Bicultural — how do we get there?

Yesterday I heard a comment about a friend of mine:

She is not only bilingual, she is totally bicultural.  When I spoke in Russian to her she sounded and acted very natural; then I observed her in the conversation with a British business partner of mine and she looked and sounded very different, but the partner then said that she was fully British in the way she acted”.

How do we achieve this level of biculturalism?

I talk about it with my clients, who work for big multinational companies a lot.  Most successful international managers all agree that first thing you have to do is observe.  But what else?

I think I found an interesting, and, I believe, comprehensive approach in this interview with Andy Molinsky in October Issue of Harvard Business Review.

He asks cultural “newcomers” ‘to figure out what the cultural norms are and how they differ from the home culture on six dimensions:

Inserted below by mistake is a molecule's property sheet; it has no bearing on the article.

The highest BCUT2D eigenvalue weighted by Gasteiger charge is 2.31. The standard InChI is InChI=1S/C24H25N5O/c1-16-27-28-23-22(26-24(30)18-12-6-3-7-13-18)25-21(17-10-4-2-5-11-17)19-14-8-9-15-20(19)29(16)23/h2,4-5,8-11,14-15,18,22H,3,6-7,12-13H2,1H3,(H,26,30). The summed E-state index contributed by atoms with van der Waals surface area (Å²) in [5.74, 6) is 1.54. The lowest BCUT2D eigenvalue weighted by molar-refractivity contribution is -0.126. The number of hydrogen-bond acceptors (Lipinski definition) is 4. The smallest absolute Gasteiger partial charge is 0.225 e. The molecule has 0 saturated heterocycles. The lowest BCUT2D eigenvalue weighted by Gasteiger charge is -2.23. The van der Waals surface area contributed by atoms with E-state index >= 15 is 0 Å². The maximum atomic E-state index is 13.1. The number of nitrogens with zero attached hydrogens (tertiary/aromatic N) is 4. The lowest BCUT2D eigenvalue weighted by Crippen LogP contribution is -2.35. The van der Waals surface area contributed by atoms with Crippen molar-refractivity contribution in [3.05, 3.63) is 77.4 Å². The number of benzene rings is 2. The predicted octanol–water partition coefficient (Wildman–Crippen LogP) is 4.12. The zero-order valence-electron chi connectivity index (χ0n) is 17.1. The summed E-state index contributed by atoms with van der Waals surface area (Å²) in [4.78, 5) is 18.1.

• directness
  • enthusiasm
  • formality
  • assertiveness
  • self-promotion
  • self-disclosure’

Then he advises them to figure out “zone of appropriateness” and their personal comfort zone.

Once they have discovered this, and figured out what adaptations they ‘can (and are willing to) make, develop muscle memory. Make them automatic by practicing.’

I will finish this post with the quote from the same interview:

I want people to know that this isn’t rocket science. You don’t need to have lived in five countries and learned five languages to be successful across borders. You do need to be thoughtful and self-aware, and you need to be willing to take that leap into the unknown.

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